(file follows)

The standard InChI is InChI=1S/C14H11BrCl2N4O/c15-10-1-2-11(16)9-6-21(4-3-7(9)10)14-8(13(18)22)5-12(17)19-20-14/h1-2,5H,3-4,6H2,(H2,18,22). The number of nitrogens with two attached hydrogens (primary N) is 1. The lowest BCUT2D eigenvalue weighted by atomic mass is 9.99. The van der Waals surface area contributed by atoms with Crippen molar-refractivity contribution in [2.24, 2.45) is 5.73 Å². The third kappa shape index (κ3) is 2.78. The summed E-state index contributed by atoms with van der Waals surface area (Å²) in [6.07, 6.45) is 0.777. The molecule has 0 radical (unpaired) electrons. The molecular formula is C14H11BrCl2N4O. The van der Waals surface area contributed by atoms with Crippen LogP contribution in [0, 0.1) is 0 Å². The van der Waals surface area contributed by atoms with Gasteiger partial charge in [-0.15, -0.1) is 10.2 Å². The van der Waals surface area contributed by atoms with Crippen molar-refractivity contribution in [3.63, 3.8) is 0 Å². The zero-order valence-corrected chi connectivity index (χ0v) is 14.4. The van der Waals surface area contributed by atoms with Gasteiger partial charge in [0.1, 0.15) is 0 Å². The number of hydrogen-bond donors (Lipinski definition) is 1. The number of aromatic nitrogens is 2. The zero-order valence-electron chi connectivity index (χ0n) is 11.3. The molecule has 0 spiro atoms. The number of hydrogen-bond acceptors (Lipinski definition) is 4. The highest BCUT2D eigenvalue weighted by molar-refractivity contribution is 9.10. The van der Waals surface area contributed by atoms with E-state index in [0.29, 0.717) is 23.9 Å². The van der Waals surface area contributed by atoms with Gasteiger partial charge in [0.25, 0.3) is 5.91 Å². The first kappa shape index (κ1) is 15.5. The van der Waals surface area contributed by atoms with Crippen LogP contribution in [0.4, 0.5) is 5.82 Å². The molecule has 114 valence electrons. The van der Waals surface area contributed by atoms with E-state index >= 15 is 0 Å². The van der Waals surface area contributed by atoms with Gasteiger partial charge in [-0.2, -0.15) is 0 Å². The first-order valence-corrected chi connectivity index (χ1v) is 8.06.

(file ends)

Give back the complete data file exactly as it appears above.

The standard InChI is InChI=1S/C14H11BrCl2N4O/c15-10-1-2-11(16)9-6-21(4-3-7(9)10)14-8(13(18)22)5-12(17)19-20-14/h1-2,5H,3-4,6H2,(H2,18,22). The number of nitrogens with two attached hydrogens (primary N) is 1. The lowest BCUT2D eigenvalue weighted by atomic mass is 9.99. The van der Waals surface area contributed by atoms with Crippen molar-refractivity contribution in [2.24, 2.45) is 5.73 Å². The third kappa shape index (κ3) is 2.78. The summed E-state index contributed by atoms with van der Waals surface area (Å²) in [6.07, 6.45) is 0.777. The molecule has 0 radical (unpaired) electrons. The molecular formula is C14H11BrCl2N4O. The van der Waals surface area contributed by atoms with Crippen LogP contribution in [0, 0.1) is 0 Å². The van der Waals surface area contributed by atoms with Gasteiger partial charge in [-0.15, -0.1) is 10.2 Å². The van der Waals surface area contributed by atoms with Crippen molar-refractivity contribution in [3.63, 3.8) is 0 Å². The zero-order valence-corrected chi connectivity index (χ0v) is 14.4. The van der Waals surface area contributed by atoms with Gasteiger partial charge in [0.1, 0.15) is 0 Å². The number of hydrogen-bond donors (Lipinski definition) is 1. The number of aromatic nitrogens is 2. The zero-order valence-electron chi connectivity index (χ0n) is 11.3. The molecule has 0 spiro atoms. The number of hydrogen-bond acceptors (Lipinski definition) is 4. The highest BCUT2D eigenvalue weighted by molar-refractivity contribution is 9.10. The van der Waals surface area contributed by atoms with E-state index in [0.29, 0.717) is 23.9 Å². The van der Waals surface area contributed by atoms with Gasteiger partial charge in [0.25, 0.3) is 5.91 Å². The first kappa shape index (κ1) is 15.5. The van der Waals surface area contributed by atoms with Crippen LogP contribution in [0.4, 0.5) is 5.82 Å². The molecule has 114 valence electrons. The van der Waals surface area contributed by atoms with E-state index >= 15 is 0 Å². The van der Waals surface area contributed by atoms with Gasteiger partial charge in [-0.2, -0.15) is 0 Å². The first-order valence-corrected chi connectivity index (χ1v) is 8.06.